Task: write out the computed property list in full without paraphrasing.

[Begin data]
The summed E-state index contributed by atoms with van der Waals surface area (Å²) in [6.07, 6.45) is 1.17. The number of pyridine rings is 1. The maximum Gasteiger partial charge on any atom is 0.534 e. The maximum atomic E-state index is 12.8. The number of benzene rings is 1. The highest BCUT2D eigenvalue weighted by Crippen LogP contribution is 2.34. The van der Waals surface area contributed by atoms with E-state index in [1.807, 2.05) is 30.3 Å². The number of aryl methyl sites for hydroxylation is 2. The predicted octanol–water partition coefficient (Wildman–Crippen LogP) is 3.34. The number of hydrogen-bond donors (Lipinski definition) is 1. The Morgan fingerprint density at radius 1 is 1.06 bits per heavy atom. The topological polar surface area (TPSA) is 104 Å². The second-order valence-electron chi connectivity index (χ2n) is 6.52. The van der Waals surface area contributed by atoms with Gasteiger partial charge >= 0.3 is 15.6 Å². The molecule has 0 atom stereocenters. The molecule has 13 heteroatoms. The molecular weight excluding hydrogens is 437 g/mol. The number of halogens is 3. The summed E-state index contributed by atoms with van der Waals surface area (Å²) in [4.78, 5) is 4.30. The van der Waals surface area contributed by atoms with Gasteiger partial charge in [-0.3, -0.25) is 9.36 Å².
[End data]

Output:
The summed E-state index contributed by atoms with van der Waals surface area (Å²) in [6.07, 6.45) is 1.17. The number of pyridine rings is 1. The maximum Gasteiger partial charge on any atom is 0.534 e. The maximum atomic E-state index is 12.8. The number of benzene rings is 1. The highest BCUT2D eigenvalue weighted by Crippen LogP contribution is 2.34. The van der Waals surface area contributed by atoms with E-state index in [1.807, 2.05) is 30.3 Å². The number of aryl methyl sites for hydroxylation is 2. The predicted octanol–water partition coefficient (Wildman–Crippen LogP) is 3.34. The number of hydrogen-bond donors (Lipinski definition) is 1. The Morgan fingerprint density at radius 1 is 1.06 bits per heavy atom. The topological polar surface area (TPSA) is 104 Å². The second-order valence-electron chi connectivity index (χ2n) is 6.52. The van der Waals surface area contributed by atoms with Gasteiger partial charge >= 0.3 is 15.6 Å². The molecule has 0 atom stereocenters. The molecule has 13 heteroatoms. The molecular weight excluding hydrogens is 437 g/mol. The number of halogens is 3. The summed E-state index contributed by atoms with van der Waals surface area (Å²) in [4.78, 5) is 4.30. The van der Waals surface area contributed by atoms with Gasteiger partial charge in [-0.3, -0.25) is 9.36 Å².